Making It “Wayne”: Legends of Louisville


As I was watching the game last night, I kept seeing a Virginia Tech player with the name “Blackshear” on his jersey, and all I could think about was the GOAT (that’s greatest of all time for those who aren’t quite as hip with today’s lingo) Blackshear, the one that truly made it “Wayne” (I am awfully sorry for these terrible puns by the way). Of course I am talking about the one, the only, Wayne Blackshear. And well, since its Thursday, I guess you could call this a #TBT (Once again for those who are a little bit older that means Throwback Thursday).

See, Blackshear was a can’t miss prospect coming out of high school, with multiple scouts even proclaiming that he was a better prospect out of Chicago than that year’s number one recruit, Anthony Davis. And just by looking at this short highlight film of Blackshear coming out of high school, one would be hard pressed to disagree.

Blackshear had the potential to be one of the highest scorers in Louisville’s long basketball history, but then, that unfortunate shoulder injury happened, and he hardly got much playing time at all. What many scouts deemed a potential one-and-done and a can’t miss prospect, now was being questioned if he was ever going to be an even half-way decent basketball player.

But then, Blackshear was one of the players that led Louisville to its first national championship in over 25 years, and the respect slowly started to come back. His junior year was rather uneventful, often times disappearing in key games. It was in his senior season that he truly shined. Never once did this writer see Blackshear give up or not try at least 150%. Sure, he only averaged around 10 ppg, but his scoring wasn’t what the team needed, what they needed was a true leader and someone who gave every inch of himself when he was out on that court, and Blackshear was that guy!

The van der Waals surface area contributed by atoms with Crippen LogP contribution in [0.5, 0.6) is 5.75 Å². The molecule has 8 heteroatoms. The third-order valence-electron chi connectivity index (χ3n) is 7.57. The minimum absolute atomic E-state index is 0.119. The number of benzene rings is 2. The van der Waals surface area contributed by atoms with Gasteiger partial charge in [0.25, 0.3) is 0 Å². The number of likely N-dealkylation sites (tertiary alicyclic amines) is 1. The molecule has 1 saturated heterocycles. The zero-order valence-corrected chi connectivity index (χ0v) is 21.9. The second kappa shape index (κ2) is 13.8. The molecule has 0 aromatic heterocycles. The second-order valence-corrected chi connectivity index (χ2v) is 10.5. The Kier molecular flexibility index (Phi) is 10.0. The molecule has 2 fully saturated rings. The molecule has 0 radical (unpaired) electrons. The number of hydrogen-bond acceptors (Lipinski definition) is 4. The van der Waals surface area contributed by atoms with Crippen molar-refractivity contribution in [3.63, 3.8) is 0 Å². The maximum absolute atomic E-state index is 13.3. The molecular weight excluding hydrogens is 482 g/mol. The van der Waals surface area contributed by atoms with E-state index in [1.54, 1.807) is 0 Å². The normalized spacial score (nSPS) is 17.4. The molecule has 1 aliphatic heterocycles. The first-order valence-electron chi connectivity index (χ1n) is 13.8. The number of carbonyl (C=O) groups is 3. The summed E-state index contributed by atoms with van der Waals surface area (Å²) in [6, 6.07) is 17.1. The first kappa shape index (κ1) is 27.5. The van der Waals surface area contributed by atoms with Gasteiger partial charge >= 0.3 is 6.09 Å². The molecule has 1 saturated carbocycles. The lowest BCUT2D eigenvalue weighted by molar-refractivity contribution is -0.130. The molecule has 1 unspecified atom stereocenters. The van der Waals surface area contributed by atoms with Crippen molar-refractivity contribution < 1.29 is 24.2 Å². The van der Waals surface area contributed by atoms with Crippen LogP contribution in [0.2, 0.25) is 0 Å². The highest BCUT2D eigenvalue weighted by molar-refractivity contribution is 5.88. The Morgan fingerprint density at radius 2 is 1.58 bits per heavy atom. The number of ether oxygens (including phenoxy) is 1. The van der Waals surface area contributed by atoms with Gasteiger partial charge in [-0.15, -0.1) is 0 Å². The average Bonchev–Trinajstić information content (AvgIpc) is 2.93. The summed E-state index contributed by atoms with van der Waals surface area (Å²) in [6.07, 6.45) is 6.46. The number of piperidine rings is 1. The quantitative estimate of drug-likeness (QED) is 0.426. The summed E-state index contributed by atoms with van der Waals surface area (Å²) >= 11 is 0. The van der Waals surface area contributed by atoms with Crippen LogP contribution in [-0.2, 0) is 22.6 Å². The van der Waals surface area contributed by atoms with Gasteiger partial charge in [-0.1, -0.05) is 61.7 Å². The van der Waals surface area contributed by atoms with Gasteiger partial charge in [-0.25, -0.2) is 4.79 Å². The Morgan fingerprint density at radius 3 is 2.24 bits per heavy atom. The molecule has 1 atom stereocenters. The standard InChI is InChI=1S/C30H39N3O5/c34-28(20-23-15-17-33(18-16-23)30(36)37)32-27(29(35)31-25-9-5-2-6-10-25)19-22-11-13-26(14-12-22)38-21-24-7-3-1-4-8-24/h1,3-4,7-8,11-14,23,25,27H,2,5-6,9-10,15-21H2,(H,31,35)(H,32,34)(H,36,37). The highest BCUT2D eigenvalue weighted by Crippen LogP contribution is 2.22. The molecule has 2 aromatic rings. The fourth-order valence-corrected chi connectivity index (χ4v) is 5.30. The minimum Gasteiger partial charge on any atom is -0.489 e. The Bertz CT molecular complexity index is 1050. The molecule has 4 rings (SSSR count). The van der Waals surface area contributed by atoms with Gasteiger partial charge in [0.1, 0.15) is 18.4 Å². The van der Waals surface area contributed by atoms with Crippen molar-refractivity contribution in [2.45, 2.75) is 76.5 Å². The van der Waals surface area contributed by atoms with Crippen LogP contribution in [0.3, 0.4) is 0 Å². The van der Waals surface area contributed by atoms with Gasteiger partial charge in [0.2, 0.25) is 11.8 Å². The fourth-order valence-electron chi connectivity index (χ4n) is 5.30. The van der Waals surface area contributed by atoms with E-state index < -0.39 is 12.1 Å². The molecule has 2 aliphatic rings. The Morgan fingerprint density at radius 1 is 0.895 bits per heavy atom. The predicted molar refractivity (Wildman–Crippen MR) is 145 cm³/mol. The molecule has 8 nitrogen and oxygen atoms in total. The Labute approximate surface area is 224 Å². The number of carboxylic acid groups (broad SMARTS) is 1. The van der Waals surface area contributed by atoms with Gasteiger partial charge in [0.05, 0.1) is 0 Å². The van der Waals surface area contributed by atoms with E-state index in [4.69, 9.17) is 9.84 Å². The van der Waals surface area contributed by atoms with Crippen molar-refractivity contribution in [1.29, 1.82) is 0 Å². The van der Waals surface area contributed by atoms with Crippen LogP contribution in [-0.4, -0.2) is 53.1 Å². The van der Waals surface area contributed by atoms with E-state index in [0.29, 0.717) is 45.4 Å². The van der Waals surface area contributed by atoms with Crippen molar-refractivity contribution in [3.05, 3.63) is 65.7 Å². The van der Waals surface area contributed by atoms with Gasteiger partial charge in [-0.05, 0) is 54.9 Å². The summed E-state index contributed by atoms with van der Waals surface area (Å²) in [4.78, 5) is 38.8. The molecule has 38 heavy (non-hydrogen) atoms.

When his final game was over, Blackshear has his head down, and afterwards apologized to all of the UofL fans that he couldn’t get the team to yet another Final Four. The truth is, there was no need for him to apologize to the fans, because he gave every last molecule of his being on the court that game, the only ones who should have been apologizing were the fans who were criticizing him, which I admit I too was very harsh on Blackshear during several parts of his college career. Then, there are people who are saying Damion Lee is what Blackshear would of been if he lived up to his potential, but I say there will never be another player like Blackshear. A leader, the heart of the team, a Louisville legend!


Wayne Blackshear

Oh and just if you haven’t heard, this is still a block. Go Cards and #BeatVirginia!

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